- Created by: Megan_x_greally
- Created on: 30-12-19 12:12
Areas of research
• Health, i.e. treatment, health policy, practices in health care
• Social care, i.e. interventions, social care policy, practices in social care
• Childcare, i.e. child development, early years and childcare policy, practices in early years and childcare
Purpose of research
• to improve outcomes for individuals
• to establish an evidence-base for treatments/interventions
• to improve practice
• to identify gaps in provision
• to identify the needs of groups or individuals
• to inform policy
• to increase knowledge and understanding
• to measure impact
• Multi-methodology (mixed methods)
Quantitative methodology assumes that things can be measured reliably. It involves using objective measurements and analysing statistical or numerical data. The aim is to either build evidence for theories / hypotheses or to disprove them.
Qualitative methodology recognises that some things can’t be measured. Data collected is usually words rather than numbers. The aim is to achieve in-depth understanding of the aspects studied.
Multi-methodology acknowledges that qualitative and quantitative methodologies are complementary and can be used together in a research study to gain a holistic understanding. Quantitative methodologies are best for finding out what is happening. Qualitative methodologies are best for exploring why and how things are the way they are.
* Experimental method (Randomised Controlled Trial)
* Observation, i.e. formal and informal
* Interviews, i.e. structured, semistructured, unstructured, focus groups
* Case study
* Action research
* Literature review, i.e. journals, books
* Other documentary sources, i.e. government organisations
* Published statistics, i.e. census data, government statistics, e.g. ONS, DH, DfE
establish cause and effect; control over variables; pre-test and post-test; careful measurement of results.
Representative sample; closed questions, use of Likert scales; open questions; administered by post/email/telephone/face-to-face.
Structured (standardised, checklist)
Unstructured (natural behaviour, field notes).
Structured (closed question, schedule)
Unstructured (open questions, tape recorded and transcribed).
In-depth study of individual, group, organisation, variety of methods and sources of data, study over a period of time.
Research into practice, practitioner as researcher, solves problems, in real settings
Participants in research
* Whole population
* Random sample
* Stratified sample
* Opportunity sample
* Provide benefit (i.e. health research)
* Cause no harm
* Obtain informed consent
* Protect anonymity or confidentiality
* Avoid deception
* Allow the right to withdraw
* Ensure transparency and integrity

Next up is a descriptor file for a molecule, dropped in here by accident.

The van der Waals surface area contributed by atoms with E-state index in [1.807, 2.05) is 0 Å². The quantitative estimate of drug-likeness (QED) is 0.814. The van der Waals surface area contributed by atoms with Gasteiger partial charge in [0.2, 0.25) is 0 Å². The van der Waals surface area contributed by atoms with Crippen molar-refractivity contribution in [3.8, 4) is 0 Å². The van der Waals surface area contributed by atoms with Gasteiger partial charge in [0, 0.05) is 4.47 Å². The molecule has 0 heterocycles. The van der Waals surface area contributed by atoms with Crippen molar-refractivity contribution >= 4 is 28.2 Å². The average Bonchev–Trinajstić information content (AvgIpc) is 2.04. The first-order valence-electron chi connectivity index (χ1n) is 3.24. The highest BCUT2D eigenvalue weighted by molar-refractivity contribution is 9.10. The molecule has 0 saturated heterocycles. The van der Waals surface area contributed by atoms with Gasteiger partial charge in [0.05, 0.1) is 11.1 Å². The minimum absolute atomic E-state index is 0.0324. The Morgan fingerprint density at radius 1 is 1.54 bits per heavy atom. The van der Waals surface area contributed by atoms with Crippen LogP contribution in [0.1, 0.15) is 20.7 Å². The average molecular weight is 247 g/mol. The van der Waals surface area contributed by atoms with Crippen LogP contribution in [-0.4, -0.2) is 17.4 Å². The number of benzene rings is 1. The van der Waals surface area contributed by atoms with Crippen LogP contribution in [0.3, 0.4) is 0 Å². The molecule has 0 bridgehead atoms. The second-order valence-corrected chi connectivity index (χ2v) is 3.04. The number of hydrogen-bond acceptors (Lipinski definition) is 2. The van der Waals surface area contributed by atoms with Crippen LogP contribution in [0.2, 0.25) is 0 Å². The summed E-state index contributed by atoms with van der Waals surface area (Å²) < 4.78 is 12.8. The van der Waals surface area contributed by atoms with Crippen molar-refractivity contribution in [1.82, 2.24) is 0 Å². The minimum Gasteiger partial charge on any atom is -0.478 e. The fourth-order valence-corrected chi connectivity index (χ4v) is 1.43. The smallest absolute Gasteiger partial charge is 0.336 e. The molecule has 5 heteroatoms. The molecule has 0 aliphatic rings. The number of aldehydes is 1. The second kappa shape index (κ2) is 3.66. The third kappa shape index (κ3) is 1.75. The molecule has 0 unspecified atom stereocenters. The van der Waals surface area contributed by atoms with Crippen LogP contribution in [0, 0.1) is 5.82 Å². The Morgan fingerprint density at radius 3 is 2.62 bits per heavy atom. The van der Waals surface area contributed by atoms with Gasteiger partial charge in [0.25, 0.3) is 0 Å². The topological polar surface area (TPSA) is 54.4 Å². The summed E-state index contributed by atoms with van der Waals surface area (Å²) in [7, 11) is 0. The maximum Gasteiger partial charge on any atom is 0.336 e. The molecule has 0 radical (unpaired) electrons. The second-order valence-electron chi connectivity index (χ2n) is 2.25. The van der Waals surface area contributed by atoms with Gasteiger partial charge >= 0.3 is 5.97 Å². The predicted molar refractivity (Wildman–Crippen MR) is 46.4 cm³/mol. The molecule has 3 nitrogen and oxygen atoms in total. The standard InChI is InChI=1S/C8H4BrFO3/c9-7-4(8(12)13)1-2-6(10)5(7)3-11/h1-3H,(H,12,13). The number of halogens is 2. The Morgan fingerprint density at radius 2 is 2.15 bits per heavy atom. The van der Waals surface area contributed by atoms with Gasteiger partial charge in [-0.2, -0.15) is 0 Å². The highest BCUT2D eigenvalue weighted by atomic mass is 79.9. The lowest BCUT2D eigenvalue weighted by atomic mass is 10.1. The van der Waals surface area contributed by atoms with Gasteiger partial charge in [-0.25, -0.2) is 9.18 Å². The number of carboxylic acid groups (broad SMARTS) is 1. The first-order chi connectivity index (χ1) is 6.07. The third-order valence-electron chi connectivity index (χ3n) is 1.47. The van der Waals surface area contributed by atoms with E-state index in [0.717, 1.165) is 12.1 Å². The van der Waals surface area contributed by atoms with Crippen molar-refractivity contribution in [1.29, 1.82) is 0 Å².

importance of ethics
* Human Rights Act
* Data Protection Act
* Organisational procedures, i.e. ethical review boards
* independence of research (i.e. who has commissioned it? what is the purpose of the research?
* access to information
* who the research may affect i.e.vulnerable adults, children
ethics in practice
* Keeping participants informed (i.e. information sheets, sessions)
* Obtaining informed consent from participants
* Maintaining anonymity (i.e. pseudonyms, no identifying information)
* Confidentiality when anonymity is not possible, with informed consent
* Responsible use of research findings
• Library search
• Internet search
• Use of key term
• Developing a focus/theme/topic for research
• Writing good research questions/hypotheses, i.e. relevant, manageable in scope, original/Interesting, answerable, clear
• Making accurate notes i.e. avoiding plagiarism, appropriate acknowledgment of sources
• link research ideas together
• compare and contrast methods, results or findings
• acknowledge source
• avoid plagiarism
• evaluate research, i.e. strengths and limitations of research methods
• draw conclusions i.e. in relation to research question/hypothesis, makes judgements on evidence/findings, discusses implications
Ways of evaluating research
* assess validity, reliability and generalisability, i.e.trustworthiness of source (i.e. journal articles/books are more trustworthy than media reports)
* strengths or limitations of research methods used
* ethics of the research
* representative samples
Implications of findings
* government policy
areas for further research
* questions that have not been answered
* areas where further evidence is needed
* alternative research methods that could be used
Validity, Reliability and Generalisability
• validity, i.e. did the research methods used measure what they were intending to measure?
• reliability, i.e. how trustworthy is the research? Would the same results be achieved if the research was repeated?
• generalisability, i.e. how relevant is the research to other settings? How representative was the sample used in the research?